"TV serials roadkill. It's a really neat score by Harry S. Scott. Probably better known for his film work than TV scores, although he's done a lot of both, and this particular soundtrack featuring the noted pianist kit Downs. And the three short excerpts. We just heard present a kind of variation on a theme. So we heard the chess game shuffle the first of the three, which presents the theme. And back in the game, and then finally, the Sharks in the swimming pool, which takes that thematic material. And, as I say, various it a little three short excerpts from Harry S. Scott's Roadkill soundtrack. Before that music from the Maria Schneider Orchestra from her to LP set called Data Lords, which takes A dim view of the big digital media and social media companies, and we heard a piece called Sons in in from the Maria Schneider Orchestra. New releases from the month of November on this first new sounds program of December. Well, listen next to another work that ostensibly has its roots in the Jazz world is both Maria Schneider and Harry S. Scott. Do But while quarantining in their Harlem apartment together the heart player Brandee younger and the bass player Desmond Douglas. Decided to do a kind of weekly live brunch stream for their friends, and they have now decided to take a compilation of those performances and to release them as an album and It's all over the map. I mean, the combination of harp and bass doesn't lend itself to a lot of straight ahead jazz repertoire, although there is some, but they also did arrangements of Pop songs. There's a Kate Bush tune, and they wrote some of their own and the piece we're going to hear. Has quarantine and pandemic written all over it. It's called toilet paper romance. They wrote this one early in the pandemic back in the spring, when You know, toilet paper was in the headlines s. Oh, Here's the piece from the Thies Quarantine at home Performances by Desmond Douglas and Brandee younger. Okay? Okay? That's called toilet paper romance on early quarantine work from Desmond Douglas on base Brandee younger playing the harp, the two of them doing these weekly live streams from their Harlem apartment. And now compiling them under the name Force majeure, which is a wide ranging set of music for harp and base. And one of the new releases on tonight's edition of new Sounds. When we continue in a moment, will you Cast our net further a field geographically, as we hear some music from Mongolia, the Republic of Georgia and then back to England, but firm or central Asian inspired music. So stay with us. I'm John Schaefer. And you're listening to new sounds Listen to support is powerful. Do you support W n Y C. You make a statement that stands for.

Harry S. Scott Desmond Douglas Maria Schneider Orchestra Harlem Maria Schneider kit Downs Sharks Thies Quarantine Kate Bush John Schaefer Mongolia Georgia England
"maria schneider" Discussed on WNYC 93.9 FM

WNYC 93.9 FM

14:31 min | 1 year ago

"maria schneider" Discussed on WNYC 93.9 FM

"The new releases that will be listening to in the next hour on new sounds. This piece, by the way, is called a tar, which means the best steeds. Horses being a key part of the culture in Central Asia. John Schaefer and new sounds usually ends each month with a look back at that months. New releases We're a day late, hopefully not a dollar short with with the November new releases. And a pretty diverse bunch. Itwas bit later in the show will hear some ambient electronic music from a trio calling itself three point circle. New group, But at least two of the members are familiar names from from years gone by. We'll hear this music based on Central Asian throat singing. We'll hear some genuine Mongolian throat singing from the band called KUSA Oakton. And a little bit of music to begin from Maria Schneider and her orchestra. Maria has for many years, maintained a big band here in New York in the face of all of the logistical and financial Hardships that come with that on dis year. Of course, the big band the orchestra couldn't play live so They have contented themselves with a recording. An ambitious to LP set called Data Lords, and from It will hear a piece called Sons. Then in Which one of the things I've always liked about. Maria Schneider's music is sort of like Gustaf Mahler with his symphonies where he didn't throw the whole huge orchestra at you all the time. She is also very Particular and very telling in her use of instrumental color and especially in a piece like sons and in which will start the show with Then we'll hear some of the music from road Kill. This is a BBC TV series that stars Hugh Laurie. It's running here in the States on PBS masterpiece and The Music is by Harry S. Scott, who's done a fair amount of TV and film work over the years. And features the pianist kit Downs so well. Here's three short excerpts from the road Kill score by Harry S. Scott. First we'll hear this piece by the Maria Schneider Orchestra for those of you listening alive. If you're listening later on the website, we don't have the rights to stream that. So you'll just go straight to the Harry S. Scott music. Either way, getting a started on our new releases edition of New Sounds. Help me. That's my favorite. Everything. Anymore. Me. Father. Yeah. Mm hmm. Mm. Mm hmm. That is music from the BBC..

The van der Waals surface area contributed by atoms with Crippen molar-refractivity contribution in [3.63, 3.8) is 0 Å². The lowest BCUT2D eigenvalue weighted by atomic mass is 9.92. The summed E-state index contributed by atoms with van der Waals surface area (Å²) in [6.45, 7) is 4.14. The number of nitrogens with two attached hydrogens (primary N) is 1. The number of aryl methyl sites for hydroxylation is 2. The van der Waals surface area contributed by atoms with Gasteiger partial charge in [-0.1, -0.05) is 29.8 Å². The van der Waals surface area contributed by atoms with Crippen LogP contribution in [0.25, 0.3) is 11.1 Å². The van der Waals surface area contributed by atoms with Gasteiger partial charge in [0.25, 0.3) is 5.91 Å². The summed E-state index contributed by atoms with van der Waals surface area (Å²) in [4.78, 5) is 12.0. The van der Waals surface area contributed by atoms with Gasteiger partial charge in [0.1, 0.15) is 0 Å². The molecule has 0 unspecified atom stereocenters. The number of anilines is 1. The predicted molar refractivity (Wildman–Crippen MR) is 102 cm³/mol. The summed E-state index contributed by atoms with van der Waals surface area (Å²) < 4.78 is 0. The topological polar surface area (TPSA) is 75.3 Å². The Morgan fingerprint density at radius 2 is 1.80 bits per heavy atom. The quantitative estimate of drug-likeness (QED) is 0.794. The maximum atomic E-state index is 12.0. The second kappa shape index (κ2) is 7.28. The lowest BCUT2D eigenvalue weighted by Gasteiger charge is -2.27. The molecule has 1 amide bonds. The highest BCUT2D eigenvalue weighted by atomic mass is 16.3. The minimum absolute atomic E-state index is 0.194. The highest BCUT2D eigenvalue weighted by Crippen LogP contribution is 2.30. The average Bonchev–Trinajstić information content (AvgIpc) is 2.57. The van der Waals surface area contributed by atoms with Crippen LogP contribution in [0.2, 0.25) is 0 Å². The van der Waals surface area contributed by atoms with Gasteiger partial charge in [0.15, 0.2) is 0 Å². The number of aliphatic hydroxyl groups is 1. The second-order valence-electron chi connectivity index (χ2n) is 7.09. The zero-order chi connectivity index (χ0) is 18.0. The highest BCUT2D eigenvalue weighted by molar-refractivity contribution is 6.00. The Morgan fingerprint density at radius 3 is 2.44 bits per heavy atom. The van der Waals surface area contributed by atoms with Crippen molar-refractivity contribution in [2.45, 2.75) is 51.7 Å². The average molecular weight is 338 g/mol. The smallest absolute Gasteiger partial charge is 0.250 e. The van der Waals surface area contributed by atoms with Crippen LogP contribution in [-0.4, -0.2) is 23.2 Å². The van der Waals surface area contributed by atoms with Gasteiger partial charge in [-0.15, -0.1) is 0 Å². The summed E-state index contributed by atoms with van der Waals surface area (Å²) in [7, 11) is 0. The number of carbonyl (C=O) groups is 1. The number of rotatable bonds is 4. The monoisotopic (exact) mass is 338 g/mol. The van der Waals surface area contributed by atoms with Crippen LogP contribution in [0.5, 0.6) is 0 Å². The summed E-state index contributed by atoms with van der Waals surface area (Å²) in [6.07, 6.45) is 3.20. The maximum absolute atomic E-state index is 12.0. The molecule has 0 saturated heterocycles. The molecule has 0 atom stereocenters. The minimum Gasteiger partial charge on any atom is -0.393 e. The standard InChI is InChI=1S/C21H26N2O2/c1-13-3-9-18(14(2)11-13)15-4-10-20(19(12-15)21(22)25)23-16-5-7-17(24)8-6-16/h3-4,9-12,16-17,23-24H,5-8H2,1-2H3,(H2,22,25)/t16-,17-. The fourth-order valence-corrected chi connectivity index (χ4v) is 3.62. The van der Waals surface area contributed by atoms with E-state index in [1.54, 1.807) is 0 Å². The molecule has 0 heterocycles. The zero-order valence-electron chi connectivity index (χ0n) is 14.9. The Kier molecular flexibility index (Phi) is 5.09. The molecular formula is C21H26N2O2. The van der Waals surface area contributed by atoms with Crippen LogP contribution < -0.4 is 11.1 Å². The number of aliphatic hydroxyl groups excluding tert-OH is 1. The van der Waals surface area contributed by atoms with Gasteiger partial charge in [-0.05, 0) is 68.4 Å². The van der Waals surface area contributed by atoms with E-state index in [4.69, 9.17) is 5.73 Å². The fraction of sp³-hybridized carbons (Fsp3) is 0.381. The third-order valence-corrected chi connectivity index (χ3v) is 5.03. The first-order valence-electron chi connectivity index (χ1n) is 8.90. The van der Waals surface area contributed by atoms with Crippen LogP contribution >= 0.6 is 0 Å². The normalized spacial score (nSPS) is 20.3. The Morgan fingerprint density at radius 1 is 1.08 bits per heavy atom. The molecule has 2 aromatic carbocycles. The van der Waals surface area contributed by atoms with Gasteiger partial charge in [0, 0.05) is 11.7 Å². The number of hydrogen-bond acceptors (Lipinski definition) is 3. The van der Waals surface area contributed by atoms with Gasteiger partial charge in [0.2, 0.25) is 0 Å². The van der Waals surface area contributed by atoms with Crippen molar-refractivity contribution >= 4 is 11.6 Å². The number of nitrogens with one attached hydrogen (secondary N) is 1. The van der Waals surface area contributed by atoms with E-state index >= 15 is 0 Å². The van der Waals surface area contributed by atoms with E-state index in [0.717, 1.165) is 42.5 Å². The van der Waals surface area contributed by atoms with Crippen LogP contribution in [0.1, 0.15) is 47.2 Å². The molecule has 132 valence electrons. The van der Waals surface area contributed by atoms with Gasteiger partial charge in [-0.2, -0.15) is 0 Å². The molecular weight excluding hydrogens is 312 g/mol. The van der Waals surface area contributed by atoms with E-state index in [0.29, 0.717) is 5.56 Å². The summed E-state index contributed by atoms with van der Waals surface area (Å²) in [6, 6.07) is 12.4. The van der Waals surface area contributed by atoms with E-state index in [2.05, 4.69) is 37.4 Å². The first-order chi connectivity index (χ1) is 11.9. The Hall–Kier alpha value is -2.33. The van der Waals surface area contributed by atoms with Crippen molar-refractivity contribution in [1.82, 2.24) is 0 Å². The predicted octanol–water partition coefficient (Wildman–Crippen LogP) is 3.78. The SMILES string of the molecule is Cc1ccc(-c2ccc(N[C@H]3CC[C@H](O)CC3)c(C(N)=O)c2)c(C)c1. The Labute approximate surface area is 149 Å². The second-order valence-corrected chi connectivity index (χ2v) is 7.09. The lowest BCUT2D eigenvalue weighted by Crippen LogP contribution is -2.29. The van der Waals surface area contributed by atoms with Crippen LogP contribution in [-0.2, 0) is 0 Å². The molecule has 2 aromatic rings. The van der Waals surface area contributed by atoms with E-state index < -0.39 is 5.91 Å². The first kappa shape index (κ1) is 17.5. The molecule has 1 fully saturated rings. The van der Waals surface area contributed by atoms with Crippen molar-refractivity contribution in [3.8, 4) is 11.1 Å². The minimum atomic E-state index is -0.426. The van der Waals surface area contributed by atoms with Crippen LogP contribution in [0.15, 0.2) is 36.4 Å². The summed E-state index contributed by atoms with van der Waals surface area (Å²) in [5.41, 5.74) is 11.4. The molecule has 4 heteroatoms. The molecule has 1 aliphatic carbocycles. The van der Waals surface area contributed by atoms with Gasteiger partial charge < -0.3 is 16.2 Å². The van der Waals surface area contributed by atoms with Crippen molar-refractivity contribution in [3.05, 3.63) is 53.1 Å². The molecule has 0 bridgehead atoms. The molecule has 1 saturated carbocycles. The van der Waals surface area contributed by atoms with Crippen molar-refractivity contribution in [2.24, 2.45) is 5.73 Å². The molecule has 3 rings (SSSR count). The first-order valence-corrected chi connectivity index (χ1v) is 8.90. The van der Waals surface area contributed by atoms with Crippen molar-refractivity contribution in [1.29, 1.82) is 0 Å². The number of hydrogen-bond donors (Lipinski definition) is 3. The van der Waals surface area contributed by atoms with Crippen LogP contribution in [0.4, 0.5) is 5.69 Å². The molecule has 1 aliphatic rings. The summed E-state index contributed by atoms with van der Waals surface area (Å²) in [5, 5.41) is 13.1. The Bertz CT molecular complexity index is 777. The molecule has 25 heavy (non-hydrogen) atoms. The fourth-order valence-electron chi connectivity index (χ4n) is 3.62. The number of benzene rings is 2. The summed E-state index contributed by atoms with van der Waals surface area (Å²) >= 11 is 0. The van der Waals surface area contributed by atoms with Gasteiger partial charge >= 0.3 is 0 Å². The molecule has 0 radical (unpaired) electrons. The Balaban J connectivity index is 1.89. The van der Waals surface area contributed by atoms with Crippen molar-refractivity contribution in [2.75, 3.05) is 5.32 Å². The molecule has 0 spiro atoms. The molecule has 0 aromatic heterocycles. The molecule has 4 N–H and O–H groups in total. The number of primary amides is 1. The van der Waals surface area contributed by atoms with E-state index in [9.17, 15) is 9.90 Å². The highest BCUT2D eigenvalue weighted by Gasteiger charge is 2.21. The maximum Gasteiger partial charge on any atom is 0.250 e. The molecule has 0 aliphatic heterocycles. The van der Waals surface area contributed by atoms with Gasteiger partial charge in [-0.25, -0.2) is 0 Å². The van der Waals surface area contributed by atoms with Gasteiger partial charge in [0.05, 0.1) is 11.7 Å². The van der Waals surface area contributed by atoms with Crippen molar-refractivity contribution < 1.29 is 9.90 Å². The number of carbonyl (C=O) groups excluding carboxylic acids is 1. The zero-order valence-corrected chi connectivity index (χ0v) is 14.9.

Harry S. Scott Maria Schneider Maria Schneider Orchestra BBC New York Maria Central Asia Gustaf Mahler John Schaefer road Kill Hugh Laurie kit Downs
"maria schneider" Discussed on The Military Veteran Dad Podcast

The Military Veteran Dad Podcast

04:43 min | 1 year ago

"maria schneider" Discussed on The Military Veteran Dad Podcast